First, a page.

Vanity Fair

I bought Vanity Fair for the first time at the end of last year – primarily as an alternative to killing myself during a four-hour wait at Atlanta airport. At the time, its principal attraction was that it contained some quite long articles, and – frankly – there was only so much time I could spend rereading the copy on my burrito wrapper.

For a reason I can’t explain, that magazine has hung around my house ever since– just in case I find myself procrastinating so intensely that I want to read “When Margaret Thatcher Wore the Pants in England” or wondering just how sassy Matt Damon really thinks Scarlett Johansen is.

But the thing that has slowly hypnotised me is the magazine’s sense of self, which is reified by almost every piece of writing, every picture, every advert. It’s a master-class in inhabiting a brand. The tone, the content, the glossy Annie Liebowitz photography combine to give the feel of an Upper East Side bluestocking, the kind of girl who might jot poetry in her leather Smythson notebook: bright but not sarcastic; stylish but above fashion; a lover of art who goes to see Leonardo di Caprio films; and – above all – the type to take everything very seriously, but who just might be secretly having a laugh.

For starters, it’s called Vanity Fair. The original Vanity Fair, in Pilgrim’s Progress, was a never-ending sale of meaningless tat, where the pilgrims had a really bad time. It’s the sort of name that wouldn’t get past a focus group these days, let alone on to the newsagent’s shelf.

For seconds, its editor is a man called Graydon Carter, whose hairstyle is a homage to 1980s Margaret Thatcher and who writes sentences like, “Christopher [Hitchens] was the beau ideal of the public intellectual.”

For thirds, it covers an unusually broad range of topics: from celebrity galas to the decline of the Murdoch empire, by way of loooong articles about the Kennedys in the Hamptons and interviews with movie stars. And it uses the same tone for all of them. The cover of this month’s edition bears the baffling “LET US NOW QUIZ LEADING MEN” over a picture of George Clooney, Daniel Craig and Matt Damon. It’s like the strapline to a High Church game show – transfixing in its portentous meaninglessness. An article on Lucien Freud describes the subject of a painting as having “vivid streaks of yellow in his right hand, rust and blue at the naughty bits” – like art history through the accidental gaze of John Inman.

In some ways it’s reminiscent of the tiny C19th print of the New York Times, or the Harvard graduate I used to work for, who wore a Homburg hat and couldn’t believe English people with degrees watched EastEnders. But in others, you suspect it might just be having some fun.

My whole reason for writing this is because of the following extract from an article about Ladies Who Lunched. It’s set largely before Second Wave feminism sent the lovely hairstyles of the rich and famous off to work, featuring remarkable photos of socialites with names like “Babe” and “Slim” and “Gayfryd”. It ends on an uncertain note, like an episode of The Simpsons that can be interpreted a dozen ways. And I honestly couldn’t tell if the following was serious or satirical, but either way, it made me laugh out loud.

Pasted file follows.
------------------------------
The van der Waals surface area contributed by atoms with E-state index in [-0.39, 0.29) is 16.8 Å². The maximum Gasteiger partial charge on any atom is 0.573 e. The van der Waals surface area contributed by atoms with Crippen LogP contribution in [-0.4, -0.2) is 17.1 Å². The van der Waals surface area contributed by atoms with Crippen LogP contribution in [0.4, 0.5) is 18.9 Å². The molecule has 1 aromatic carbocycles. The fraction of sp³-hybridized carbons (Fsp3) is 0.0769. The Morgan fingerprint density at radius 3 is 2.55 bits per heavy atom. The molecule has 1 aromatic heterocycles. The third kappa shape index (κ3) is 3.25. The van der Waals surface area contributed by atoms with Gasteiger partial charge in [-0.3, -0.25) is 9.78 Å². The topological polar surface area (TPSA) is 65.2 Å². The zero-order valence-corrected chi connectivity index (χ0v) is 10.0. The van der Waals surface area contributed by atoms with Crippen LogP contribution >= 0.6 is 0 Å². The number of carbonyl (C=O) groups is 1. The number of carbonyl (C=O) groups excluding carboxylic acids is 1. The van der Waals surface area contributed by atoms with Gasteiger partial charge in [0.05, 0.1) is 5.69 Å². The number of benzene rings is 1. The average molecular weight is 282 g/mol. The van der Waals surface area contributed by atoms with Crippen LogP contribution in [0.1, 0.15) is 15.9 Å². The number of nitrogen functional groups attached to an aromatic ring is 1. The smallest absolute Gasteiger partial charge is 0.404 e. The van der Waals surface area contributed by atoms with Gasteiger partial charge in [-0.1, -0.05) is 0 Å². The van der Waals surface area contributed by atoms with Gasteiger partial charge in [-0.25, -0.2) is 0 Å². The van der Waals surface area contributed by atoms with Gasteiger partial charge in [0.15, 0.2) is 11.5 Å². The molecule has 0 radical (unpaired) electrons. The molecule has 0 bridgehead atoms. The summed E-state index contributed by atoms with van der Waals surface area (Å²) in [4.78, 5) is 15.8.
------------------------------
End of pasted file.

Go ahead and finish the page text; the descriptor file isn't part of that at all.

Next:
“This past summer in Southampton, Donna Karan had Peggy Siegel round up 50 women … for a lunch. … ‘Today, it’s very rare that ladies just lunch … Ladies lunch for a reason, for a cause.’ … Before we could eat, Karan spoke at length about her mission, which was inspired by her father’s death from lung cancer 10 years ago: ‘I started Urban Zen because I had so many women I was dressing, but I realized what I needed to do was ad-dress them. It wasn’t what we were wearing on our outside but what we were wearing on our inside … We can no longer sit around and have lunches as we used to. Our lunches have to be proactive, and let’s get things done.’

Karan then introduced Rodney Yee and Colleen Saidman, the yogis who run the Urban Zen Integrative Therapy Program at Southampton Hospital … As the waiters bought out bowls of burrata mozzarella and cherry tomatoes, Saidman announced, ‘I’ll just lead you through a little bit of meditation. Set both feet on the floor …. And then maybe, for the first time today, actually go inside and realize you are in fact breathing.’

And at the end of the meal, Karan had a small fashion show of Urban Zen’s latest clothing line, which consists mostly of tank dresses, pajama pants, and tunics in shades of brown, olive and gray. She herself was wearing a khaki-coloured stretch-wool dress, gladiator sandals and a huge necklace made of leather tassels and African masks. ‘My fashion philosophy is: If you can’t sleep in it and go out in it, I don’t want to know from it,’ she pronounced.”

It’s like a ray of sunshine from Planet Zoolander: the clink of Karan’s necklace of African masks heard just above the sound of “real breath”, while everyone lolls around in mud-coloured $800 leisure wear, talking about how they “really have to do something”. I also like to think Karan might have said, “Do you see what I did there?” after her dress/address pun, “I’m playing with words.”

But perhaps I’m reading too much into it. Perhaps there’s no ambiguity and it’s a straight bit of reportage from the frontline of the super-rich. But I don’t think a proposition that ambiguous would survive in the UK, and it certainly wouldn’t be allowed to take itself seriously or address such a range of issues in such a bizarrely antiquated tone.

And I’m not recommending for a moment that anyone else do the same – I mean, there’s already a Vanity Fair – but it’s a great lesson in editorial vision and brand execution, and a reminder that confidence and firm rules of engagement are often the best  license for breaking the rules.

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